Interest Rate Headwinds…a Tenacious Gust
Doug Drabik discusses fixed income market conditions and offers insight for bond investors.
Interest rates can move higher; however, higher does not mean high. There are a great many market forces pushing and pulling on interest rates. The massive market forces being generated by the following should not be taken lightly, as they all represent formidable deterrents to higher interest rates:
- World governments are incentivized to keep interest rates down as their debt levels have ballooned to levels never before seen.
- As long as interest rates remain higher in the U.S., it is likely that foreign entities will continue to participate in the U.S. bond market which represents safety and stability as well as higher returns.
- The majority of the nation’s net worth is tilted toward those (+55yr olds) who are more likely to save and invest. This bulk of money competing for investments represents yet another potential headwind to higher interest rates.
- Technology will continue to provide potential advances in productivity, lowering capital outlays and increasing outputs which combats inflation and may contribute to the attributes that foster lower interest rates.
We unhurriedly creep toward the end of back-to-back unpleasant years. One of the distressing hurdles we’re yet to face is the annual interest rate forecasting when nearly all experts will profoundly foretell that next year will end with much higher interest rates. After all, they may get a pass this year as it’s in vogue to consent with a prevalent verdict for enduring inflation, consequently acclimating amid an increasing interest rate environment. I’m not predicting this story’s conclusion, but I am submitting some compelling facts that cannot be ignored as they signify more than just a headwind to higher interest rates but akin to persisting tenacious gusts of wind warding off departure from what has been decades of a declining and sustained low rate environment.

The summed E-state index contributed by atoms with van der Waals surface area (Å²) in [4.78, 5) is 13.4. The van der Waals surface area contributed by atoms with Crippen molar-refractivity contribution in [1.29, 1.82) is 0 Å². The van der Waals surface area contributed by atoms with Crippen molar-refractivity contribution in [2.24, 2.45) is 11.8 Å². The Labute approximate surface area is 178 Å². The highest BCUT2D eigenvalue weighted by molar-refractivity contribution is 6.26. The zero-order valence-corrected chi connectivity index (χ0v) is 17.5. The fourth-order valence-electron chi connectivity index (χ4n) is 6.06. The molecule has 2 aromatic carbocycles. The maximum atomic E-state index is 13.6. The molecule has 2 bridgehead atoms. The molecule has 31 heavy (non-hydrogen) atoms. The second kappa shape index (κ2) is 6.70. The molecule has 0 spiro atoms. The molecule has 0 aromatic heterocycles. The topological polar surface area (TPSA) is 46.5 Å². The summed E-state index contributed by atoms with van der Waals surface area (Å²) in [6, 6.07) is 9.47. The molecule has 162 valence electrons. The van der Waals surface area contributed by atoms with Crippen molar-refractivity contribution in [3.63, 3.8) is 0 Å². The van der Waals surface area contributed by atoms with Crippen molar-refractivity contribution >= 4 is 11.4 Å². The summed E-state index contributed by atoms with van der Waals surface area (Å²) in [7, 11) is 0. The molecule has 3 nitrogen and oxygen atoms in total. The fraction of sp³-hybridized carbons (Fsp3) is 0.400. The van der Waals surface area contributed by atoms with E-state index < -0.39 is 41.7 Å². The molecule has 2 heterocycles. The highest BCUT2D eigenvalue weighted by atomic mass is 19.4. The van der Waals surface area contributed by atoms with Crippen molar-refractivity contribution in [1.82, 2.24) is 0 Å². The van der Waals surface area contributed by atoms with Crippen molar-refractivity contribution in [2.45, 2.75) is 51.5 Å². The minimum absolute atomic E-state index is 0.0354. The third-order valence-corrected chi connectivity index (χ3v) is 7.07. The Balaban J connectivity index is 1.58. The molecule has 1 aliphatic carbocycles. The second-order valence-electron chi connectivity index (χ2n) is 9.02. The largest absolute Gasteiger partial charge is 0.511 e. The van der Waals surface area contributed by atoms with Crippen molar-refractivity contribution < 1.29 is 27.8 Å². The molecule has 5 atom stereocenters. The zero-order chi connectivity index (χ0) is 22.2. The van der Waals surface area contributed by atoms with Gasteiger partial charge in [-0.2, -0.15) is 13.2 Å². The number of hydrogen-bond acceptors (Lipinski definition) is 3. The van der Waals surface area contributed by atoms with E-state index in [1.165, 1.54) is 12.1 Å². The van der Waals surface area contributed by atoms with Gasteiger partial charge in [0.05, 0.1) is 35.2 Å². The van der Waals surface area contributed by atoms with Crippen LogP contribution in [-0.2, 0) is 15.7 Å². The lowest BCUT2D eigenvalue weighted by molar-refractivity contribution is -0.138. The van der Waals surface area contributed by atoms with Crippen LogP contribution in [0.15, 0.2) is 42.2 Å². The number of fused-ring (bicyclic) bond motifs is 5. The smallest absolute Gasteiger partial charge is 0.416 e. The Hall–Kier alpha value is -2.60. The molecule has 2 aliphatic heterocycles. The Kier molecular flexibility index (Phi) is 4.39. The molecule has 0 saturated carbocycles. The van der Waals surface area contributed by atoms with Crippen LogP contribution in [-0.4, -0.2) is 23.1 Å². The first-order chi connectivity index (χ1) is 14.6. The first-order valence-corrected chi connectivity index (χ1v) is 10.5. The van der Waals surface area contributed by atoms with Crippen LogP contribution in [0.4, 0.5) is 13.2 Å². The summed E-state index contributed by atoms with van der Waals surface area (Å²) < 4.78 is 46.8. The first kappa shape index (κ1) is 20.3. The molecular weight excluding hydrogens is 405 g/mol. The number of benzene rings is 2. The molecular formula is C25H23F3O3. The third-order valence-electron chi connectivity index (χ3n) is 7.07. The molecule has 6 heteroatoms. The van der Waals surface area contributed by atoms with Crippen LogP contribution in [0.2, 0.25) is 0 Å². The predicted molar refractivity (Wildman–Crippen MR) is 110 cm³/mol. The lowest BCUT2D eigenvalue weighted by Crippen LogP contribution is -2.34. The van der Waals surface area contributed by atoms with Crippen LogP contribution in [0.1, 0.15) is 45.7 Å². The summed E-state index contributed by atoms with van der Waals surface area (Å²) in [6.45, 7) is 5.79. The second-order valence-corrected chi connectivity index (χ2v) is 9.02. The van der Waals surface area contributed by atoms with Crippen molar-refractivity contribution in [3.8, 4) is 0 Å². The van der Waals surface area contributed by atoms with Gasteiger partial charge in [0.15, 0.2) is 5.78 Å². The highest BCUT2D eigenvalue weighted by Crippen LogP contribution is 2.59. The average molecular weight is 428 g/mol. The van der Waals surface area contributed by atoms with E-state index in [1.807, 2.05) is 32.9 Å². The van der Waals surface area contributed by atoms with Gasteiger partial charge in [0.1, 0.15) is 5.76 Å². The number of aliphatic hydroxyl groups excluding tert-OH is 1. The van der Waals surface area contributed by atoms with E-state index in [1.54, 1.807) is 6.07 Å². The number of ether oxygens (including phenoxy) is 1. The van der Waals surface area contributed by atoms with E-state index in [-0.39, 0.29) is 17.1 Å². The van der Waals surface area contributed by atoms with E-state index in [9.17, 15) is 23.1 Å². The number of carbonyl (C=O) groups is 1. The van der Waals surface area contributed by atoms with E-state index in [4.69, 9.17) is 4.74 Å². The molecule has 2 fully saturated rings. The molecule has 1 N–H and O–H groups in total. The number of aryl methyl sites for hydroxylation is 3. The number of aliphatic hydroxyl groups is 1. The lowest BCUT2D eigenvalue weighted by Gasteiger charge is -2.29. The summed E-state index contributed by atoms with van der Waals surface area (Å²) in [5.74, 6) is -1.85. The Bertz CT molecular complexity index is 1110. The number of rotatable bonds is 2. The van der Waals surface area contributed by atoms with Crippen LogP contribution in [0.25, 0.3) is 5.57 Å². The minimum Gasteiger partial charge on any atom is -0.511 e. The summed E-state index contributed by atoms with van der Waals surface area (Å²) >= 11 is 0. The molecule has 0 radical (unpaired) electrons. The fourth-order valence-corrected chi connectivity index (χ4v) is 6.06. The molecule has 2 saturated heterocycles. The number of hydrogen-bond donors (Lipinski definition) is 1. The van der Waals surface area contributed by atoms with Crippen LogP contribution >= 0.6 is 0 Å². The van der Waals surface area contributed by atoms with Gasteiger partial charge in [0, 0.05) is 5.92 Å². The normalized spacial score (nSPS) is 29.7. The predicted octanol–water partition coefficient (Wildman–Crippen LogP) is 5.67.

Not all central banks are commissioned with exactly the same duties, but like the Fed, many are charged with maintaining market stability, controlled inflation and maximum employment. Since the Great Recession of 2007-2009, the central banks have ballooned their balance sheets, subsequently injecting the world’s economy with trillions of dollars. When you combine just four major central bank balance sheets -- the Fed, the European Central Bank, The People’s Bank of China and the Bank of Japan -- they have tallied over $30.8 trillion added onto their combined balance sheets. World governments are incentivized to keep interest rates down as their debt levels have ballooned to levels never before seen.
It can be accurate to describe and categorize the markets as globally influenced. Interest rate disparity crept into the markets as far back as seven to ten years ago after the Great Recession. Since then, the United States interest rate environment has run higher than nearly all European and Asian markets. In historic periods it is conventional to see stronger more reliable credits yield lower rates versus substandard or weaker credits. Yet, countries like Japan, Greece and Spain have consistently exhibited lower interest rates than the United States. Many European and Asian markets have run interest rates so low that global negative yielding debt has not only surfaced but increased to as high as $18.3 trillion (currently ~$12.9 trillion). As long as interest rates remain higher in the U.S., it is likely that foreign entities will continue to participate in the U.S. bond market which represents safety and stability as well as higher returns. This in itself is a strong headwind to higher interest rates (as increased demand will keep prices higher/yields lower), thus keeping the disparity between foreign sovereign interest rates and U.S. interest rates from drifting too far apart.
Demographics are seldom mingled into economic discussions, leaving out a pertinent impactful attribute. There are many demographic characteristics to consider although for the moment, let’s reflect on age and net worth. Over the last several decades, U.S. individual net worths have increased and at a more elevated pace versus inflation. Diving into the numbers from 2010 to the present discloses the facts: PCE (inflation) averaged 1.69%, wages averaged +2.7%, housing averaged +4.5%, S&P +15.2%, 10yr Bond +7.2%. Another way to look at this is to say that in general, individuals have benefitted from an increased standard of living and in general, higher amounts of disposable income. Rather than get tangled in decades of data, the adjacent chart isolates the last decade. In each of the corresponding age categories, net worth has increased from 76% to 161% over the last 10+ years. The numbers advocate the ease at which in a consumer-driven economy such as the U.S., supporting pre-pandemic Gross National Product (GDP) statistics can rationally be projected with additional proposed growth.